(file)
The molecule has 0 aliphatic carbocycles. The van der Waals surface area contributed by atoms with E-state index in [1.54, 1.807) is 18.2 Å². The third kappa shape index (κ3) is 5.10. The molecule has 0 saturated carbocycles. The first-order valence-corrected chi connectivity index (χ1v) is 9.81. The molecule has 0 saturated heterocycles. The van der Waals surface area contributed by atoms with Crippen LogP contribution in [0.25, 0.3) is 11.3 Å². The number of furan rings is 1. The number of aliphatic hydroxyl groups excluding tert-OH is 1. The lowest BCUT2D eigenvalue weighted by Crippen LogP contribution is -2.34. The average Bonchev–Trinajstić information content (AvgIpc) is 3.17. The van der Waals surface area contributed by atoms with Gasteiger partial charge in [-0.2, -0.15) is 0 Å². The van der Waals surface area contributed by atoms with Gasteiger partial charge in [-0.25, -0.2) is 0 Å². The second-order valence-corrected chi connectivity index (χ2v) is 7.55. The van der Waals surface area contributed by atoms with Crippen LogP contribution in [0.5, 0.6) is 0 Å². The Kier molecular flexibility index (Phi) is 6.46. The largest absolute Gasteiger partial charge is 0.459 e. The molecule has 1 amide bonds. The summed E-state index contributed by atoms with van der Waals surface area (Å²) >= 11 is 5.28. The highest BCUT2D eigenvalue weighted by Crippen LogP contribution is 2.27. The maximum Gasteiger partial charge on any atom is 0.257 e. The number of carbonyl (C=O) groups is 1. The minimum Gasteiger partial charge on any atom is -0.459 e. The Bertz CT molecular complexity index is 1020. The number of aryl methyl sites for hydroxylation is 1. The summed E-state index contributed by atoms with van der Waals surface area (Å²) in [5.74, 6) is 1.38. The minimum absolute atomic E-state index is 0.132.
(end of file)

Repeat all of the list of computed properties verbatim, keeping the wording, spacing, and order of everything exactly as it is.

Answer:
The molecule has 0 aliphatic carbocycles. The van der Waals surface area contributed by atoms with E-state index in [1.54, 1.807) is 18.2 Å². The third kappa shape index (κ3) is 5.10. The molecule has 0 saturated carbocycles. The first-order valence-corrected chi connectivity index (χ1v) is 9.81. The molecule has 0 saturated heterocycles. The van der Waals surface area contributed by atoms with Crippen LogP contribution in [0.25, 0.3) is 11.3 Å². The number of furan rings is 1. The number of aliphatic hydroxyl groups excluding tert-OH is 1. The lowest BCUT2D eigenvalue weighted by Crippen LogP contribution is -2.34. The average Bonchev–Trinajstić information content (AvgIpc) is 3.17. The van der Waals surface area contributed by atoms with Gasteiger partial charge in [-0.2, -0.15) is 0 Å². The van der Waals surface area contributed by atoms with Gasteiger partial charge in [-0.25, -0.2) is 0 Å². The second-order valence-corrected chi connectivity index (χ2v) is 7.55. The van der Waals surface area contributed by atoms with Crippen LogP contribution in [0.5, 0.6) is 0 Å². The Kier molecular flexibility index (Phi) is 6.46. The largest absolute Gasteiger partial charge is 0.459 e. The molecule has 1 amide bonds. The summed E-state index contributed by atoms with van der Waals surface area (Å²) >= 11 is 5.28. The highest BCUT2D eigenvalue weighted by Crippen LogP contribution is 2.27. The maximum Gasteiger partial charge on any atom is 0.257 e. The number of carbonyl (C=O) groups is 1. The minimum Gasteiger partial charge on any atom is -0.459 e. The Bertz CT molecular complexity index is 1020. The number of aryl methyl sites for hydroxylation is 1. The summed E-state index contributed by atoms with van der Waals surface area (Å²) in [5.74, 6) is 1.38. The minimum absolute atomic E-state index is 0.132.